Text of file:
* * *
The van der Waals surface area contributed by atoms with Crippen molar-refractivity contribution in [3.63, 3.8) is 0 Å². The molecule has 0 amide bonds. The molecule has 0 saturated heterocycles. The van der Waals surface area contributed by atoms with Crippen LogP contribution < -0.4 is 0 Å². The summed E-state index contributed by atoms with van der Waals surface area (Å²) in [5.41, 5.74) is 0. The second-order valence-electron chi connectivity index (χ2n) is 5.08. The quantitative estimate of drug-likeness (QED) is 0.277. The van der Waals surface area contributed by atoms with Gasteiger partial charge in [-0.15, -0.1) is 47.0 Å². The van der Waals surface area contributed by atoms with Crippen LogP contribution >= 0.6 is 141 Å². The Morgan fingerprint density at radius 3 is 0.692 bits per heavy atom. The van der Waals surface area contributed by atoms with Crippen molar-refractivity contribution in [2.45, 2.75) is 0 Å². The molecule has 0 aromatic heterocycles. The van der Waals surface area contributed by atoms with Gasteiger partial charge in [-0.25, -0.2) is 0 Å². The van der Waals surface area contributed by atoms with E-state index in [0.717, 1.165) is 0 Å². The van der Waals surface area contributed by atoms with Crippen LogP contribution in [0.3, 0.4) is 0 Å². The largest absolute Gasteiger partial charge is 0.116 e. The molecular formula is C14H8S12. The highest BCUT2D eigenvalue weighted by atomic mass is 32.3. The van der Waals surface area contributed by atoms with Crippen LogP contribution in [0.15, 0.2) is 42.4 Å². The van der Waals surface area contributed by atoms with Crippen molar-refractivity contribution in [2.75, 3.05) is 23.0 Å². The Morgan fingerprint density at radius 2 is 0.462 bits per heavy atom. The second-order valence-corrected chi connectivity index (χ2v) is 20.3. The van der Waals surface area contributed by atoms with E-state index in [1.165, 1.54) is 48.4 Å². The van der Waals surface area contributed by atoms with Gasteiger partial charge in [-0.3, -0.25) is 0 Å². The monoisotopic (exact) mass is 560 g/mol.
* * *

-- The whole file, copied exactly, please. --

The van der Waals surface area contributed by atoms with Crippen molar-refractivity contribution in [3.63, 3.8) is 0 Å². The molecule has 0 amide bonds. The molecule has 0 saturated heterocycles. The van der Waals surface area contributed by atoms with Crippen LogP contribution < -0.4 is 0 Å². The summed E-state index contributed by atoms with van der Waals surface area (Å²) in [5.41, 5.74) is 0. The second-order valence-electron chi connectivity index (χ2n) is 5.08. The quantitative estimate of drug-likeness (QED) is 0.277. The van der Waals surface area contributed by atoms with Gasteiger partial charge in [-0.15, -0.1) is 47.0 Å². The van der Waals surface area contributed by atoms with Crippen LogP contribution >= 0.6 is 141 Å². The Morgan fingerprint density at radius 3 is 0.692 bits per heavy atom. The van der Waals surface area contributed by atoms with Crippen molar-refractivity contribution in [2.45, 2.75) is 0 Å². The molecule has 0 aromatic heterocycles. The van der Waals surface area contributed by atoms with Gasteiger partial charge in [-0.25, -0.2) is 0 Å². The van der Waals surface area contributed by atoms with E-state index in [0.717, 1.165) is 0 Å². The van der Waals surface area contributed by atoms with Crippen LogP contribution in [0.3, 0.4) is 0 Å². The largest absolute Gasteiger partial charge is 0.116 e. The molecular formula is C14H8S12. The highest BCUT2D eigenvalue weighted by atomic mass is 32.3. The van der Waals surface area contributed by atoms with Crippen LogP contribution in [0.15, 0.2) is 42.4 Å². The van der Waals surface area contributed by atoms with Crippen molar-refractivity contribution in [2.75, 3.05) is 23.0 Å². The Morgan fingerprint density at radius 2 is 0.462 bits per heavy atom. The second-order valence-corrected chi connectivity index (χ2v) is 20.3. The van der Waals surface area contributed by atoms with E-state index in [1.165, 1.54) is 48.4 Å². The van der Waals surface area contributed by atoms with Gasteiger partial charge in [-0.3, -0.25) is 0 Å². The monoisotopic (exact) mass is 560 g/mol.